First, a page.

This bill reflects longstanding concern in Congress over U.S. assistance to Lebanon which increased greatly following an 8/3/10 border incident in which the Lebanese Armed Forces and the Israeli Army exchanged fire leaving one Israeli and two Lebanese soldiers dead.
Members feared that further U.S. assistance to the Lebanese army and security forces could be used against Israel, as in the 8/3 incident and/or fall into the hands of Hizballah. The latter concern was heightened following Hizballah’s withdrawal from the government of PM Saad Hariri on 1/12/11 which resulted in the formation of a new government over which the group held greater influence. Notably, Berman gained the support of three Lebanese-American representatives for the bill, Darrell Issa (R-CA), Charles Boustany (R-LA), and Nick Rahall (D-WV).
Berman, the ranking Democrat on the Republican-led House Committee on Foreign Affairs (HCFA) introduced this bill as a compromise measure that would allow some aid to flow to Lebanon instead of a blanket measure cutting all funding to Lebanon if Hizballah participated in the government. The latter course was favored by HCFA chairman Ileana Ros-Lehtinen (R-FL) who included language in H.R. 2583 of 7/19/11, below, which sought to cut all funding to Lebanon.
The bill would declare the policy of the U.S. to be to promote Lebanon’s sovereignty, independence and territorial integrity; oppose any group that uses Lebanon as a base to attack Lebanese citizens, the U.S., the West, and Israel; promote democracy, the rule of law, the cessation of terrorism and incitement; and urge members of the international community to avoid contact with and refrain from supporting Hizballah until it disarms and renounces violence.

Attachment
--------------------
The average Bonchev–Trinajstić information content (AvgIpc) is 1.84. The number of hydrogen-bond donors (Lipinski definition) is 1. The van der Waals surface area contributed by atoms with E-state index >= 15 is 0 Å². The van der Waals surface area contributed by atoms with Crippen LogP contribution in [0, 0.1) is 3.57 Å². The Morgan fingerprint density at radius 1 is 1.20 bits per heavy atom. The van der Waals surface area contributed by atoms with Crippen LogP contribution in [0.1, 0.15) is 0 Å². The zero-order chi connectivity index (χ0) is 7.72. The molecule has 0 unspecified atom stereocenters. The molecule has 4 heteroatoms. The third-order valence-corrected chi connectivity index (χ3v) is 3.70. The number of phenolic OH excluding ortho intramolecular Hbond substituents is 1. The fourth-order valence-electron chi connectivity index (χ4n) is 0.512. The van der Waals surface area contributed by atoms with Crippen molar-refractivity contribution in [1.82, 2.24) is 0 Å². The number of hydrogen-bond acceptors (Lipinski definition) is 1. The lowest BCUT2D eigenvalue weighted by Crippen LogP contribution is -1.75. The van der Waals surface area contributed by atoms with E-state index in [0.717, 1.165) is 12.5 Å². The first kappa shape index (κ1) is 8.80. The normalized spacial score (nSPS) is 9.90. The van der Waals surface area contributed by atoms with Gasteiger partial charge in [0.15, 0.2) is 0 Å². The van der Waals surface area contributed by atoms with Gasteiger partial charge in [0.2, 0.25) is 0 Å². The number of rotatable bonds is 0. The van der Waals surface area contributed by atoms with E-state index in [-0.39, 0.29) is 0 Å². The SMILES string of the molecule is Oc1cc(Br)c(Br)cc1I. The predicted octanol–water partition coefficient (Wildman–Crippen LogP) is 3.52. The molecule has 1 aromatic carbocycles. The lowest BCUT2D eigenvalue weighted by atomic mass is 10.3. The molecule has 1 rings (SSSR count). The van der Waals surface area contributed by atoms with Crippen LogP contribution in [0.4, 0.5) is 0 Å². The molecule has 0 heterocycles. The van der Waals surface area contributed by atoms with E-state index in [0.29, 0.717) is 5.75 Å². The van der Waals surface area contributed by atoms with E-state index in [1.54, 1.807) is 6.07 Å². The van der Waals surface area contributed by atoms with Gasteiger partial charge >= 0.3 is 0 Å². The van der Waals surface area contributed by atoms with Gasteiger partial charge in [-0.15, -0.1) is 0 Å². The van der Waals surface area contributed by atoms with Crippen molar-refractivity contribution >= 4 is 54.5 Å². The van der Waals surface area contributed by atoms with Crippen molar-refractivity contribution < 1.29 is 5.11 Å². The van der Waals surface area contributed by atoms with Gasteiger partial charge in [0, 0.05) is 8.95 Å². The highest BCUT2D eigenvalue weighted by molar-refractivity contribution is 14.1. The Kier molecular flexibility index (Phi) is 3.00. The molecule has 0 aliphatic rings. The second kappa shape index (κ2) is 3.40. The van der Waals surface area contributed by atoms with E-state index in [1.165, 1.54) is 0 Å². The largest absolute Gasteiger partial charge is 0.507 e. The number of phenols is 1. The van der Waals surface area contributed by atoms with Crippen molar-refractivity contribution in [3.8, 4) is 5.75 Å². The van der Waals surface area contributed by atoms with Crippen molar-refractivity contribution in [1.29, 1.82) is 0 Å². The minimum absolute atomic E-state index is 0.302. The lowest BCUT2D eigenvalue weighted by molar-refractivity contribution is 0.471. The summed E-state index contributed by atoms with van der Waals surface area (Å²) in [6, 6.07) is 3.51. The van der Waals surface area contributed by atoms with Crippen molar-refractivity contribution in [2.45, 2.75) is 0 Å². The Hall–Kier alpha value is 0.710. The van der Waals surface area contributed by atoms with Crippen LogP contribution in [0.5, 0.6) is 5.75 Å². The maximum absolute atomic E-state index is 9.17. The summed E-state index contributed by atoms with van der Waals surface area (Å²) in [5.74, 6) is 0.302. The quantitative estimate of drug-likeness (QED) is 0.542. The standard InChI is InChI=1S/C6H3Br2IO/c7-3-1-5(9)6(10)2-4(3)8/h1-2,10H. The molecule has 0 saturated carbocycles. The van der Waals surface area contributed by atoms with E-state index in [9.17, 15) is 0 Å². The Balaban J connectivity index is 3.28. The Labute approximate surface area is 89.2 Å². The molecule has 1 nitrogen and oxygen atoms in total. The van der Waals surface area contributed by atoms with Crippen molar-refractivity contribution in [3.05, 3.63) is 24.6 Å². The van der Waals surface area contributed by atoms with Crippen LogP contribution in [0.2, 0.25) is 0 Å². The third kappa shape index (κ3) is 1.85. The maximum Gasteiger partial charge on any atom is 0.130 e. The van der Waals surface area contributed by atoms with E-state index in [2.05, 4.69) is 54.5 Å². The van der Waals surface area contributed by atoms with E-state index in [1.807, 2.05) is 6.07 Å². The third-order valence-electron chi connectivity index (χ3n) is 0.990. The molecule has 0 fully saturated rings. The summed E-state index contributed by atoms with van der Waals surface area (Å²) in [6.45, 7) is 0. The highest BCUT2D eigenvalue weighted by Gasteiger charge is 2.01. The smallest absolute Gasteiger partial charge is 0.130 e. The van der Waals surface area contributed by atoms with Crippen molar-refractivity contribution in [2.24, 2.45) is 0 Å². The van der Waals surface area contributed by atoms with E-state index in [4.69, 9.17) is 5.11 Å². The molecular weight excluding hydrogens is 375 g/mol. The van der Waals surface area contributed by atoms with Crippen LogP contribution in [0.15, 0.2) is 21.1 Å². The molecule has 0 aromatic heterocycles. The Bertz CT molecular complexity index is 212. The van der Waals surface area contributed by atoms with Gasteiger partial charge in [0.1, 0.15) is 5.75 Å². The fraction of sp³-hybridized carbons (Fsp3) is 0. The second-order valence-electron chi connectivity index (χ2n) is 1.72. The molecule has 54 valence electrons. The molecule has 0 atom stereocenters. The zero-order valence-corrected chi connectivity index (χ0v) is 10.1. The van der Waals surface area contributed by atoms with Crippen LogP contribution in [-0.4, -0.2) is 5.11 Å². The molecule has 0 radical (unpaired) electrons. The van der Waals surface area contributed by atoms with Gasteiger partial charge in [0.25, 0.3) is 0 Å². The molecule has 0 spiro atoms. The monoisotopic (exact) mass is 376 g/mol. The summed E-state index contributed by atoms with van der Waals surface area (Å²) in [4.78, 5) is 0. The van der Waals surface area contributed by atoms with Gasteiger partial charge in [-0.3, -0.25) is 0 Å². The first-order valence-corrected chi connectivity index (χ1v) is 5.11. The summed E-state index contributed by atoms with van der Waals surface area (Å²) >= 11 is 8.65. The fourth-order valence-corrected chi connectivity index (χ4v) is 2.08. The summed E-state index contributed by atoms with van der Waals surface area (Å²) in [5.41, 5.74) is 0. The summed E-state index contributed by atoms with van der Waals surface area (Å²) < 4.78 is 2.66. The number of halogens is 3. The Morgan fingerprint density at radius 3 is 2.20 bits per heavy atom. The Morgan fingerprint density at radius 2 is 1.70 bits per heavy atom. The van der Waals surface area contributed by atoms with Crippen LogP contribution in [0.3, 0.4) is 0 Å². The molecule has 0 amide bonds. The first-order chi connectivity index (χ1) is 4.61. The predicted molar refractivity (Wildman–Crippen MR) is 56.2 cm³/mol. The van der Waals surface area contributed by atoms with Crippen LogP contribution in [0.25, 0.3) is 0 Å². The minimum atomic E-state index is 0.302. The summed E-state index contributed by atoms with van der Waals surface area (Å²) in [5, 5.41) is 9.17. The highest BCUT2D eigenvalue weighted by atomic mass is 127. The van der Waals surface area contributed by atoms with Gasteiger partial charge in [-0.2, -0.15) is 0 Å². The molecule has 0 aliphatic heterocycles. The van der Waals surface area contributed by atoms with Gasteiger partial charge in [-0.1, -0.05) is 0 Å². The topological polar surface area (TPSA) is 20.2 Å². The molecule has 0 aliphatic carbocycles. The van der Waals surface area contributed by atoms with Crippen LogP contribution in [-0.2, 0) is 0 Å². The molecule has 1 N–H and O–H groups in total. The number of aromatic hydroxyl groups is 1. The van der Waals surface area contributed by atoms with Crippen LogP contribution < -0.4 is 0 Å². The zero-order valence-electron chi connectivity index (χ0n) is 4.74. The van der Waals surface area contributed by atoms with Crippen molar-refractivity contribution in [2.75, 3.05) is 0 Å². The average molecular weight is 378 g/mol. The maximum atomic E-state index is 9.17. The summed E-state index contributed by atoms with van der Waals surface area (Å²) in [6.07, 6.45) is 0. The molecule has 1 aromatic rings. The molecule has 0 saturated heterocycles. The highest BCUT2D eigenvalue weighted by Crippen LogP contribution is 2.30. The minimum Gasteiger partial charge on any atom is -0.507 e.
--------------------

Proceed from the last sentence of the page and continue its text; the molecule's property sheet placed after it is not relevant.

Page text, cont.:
Restrictions on U.S. assistance to Lebanon: More substantively, the bill would greatly restrict U.S. assistance to the Lebanese government and to non-governmental organizations (NGO’s) working in Lebanon:
For the government of Lebanon:
Would prohibit U.S. assistance to a Hizballah-dependent government, which is defined as any coalition government in which Hizballah is the majority element, ‘the architect or primary forger’ of the coalition, or in which the coalition depends on Hizballah from outside that government for its parliamentary majority. The prohibition would also apply to unspent funds for Lebanon already provided to the president by Congress.
In the event that Hizballah is a minority element in a governing coalition, U.S. funding would be prohibited to any ministry, agency, or instrumentality run or effectively controlled by members of Hezbollah.
Funding for humanitarian assistance, democracy promotion, disarmament programs, training for the Lebanese Armed Forces, and Lebanese educational institutions, however, would be exempt from the prohibition.
The president would be permitted to resume aid if he certifies to Congress that 1) Hizballah has ceased support for terrorism, renounced violence, and disarmed; or 2) the Lebanese government has made progress toward dismantling Hizballah infrastructure in Lebanon, arresting wanted Hizballah terrorists, ending the flow of arms and terrorism-related equipment to Hizballah, destroying Hizballah arms factories, thwarting and preempting terrorist attacks, and full cooperation with the UN Interim Force in Lebanon. The president must recertify to Congress within 90 days and every six months thereafter that these conditions are continuing to be met.
If the Lebanese government fails to meet these conditions the president may waive the prohibition on a case-by-case basis if he ‘determines and certifies in writing’ that it is in the vital national security interests of the U.S. to do so, and submits a report to Congress describing the reasons for the waiver, the reasons he cannot certify Lebanese compliance with the above conditions, and a description of the potential impact of the waiver on U.S. regional interests.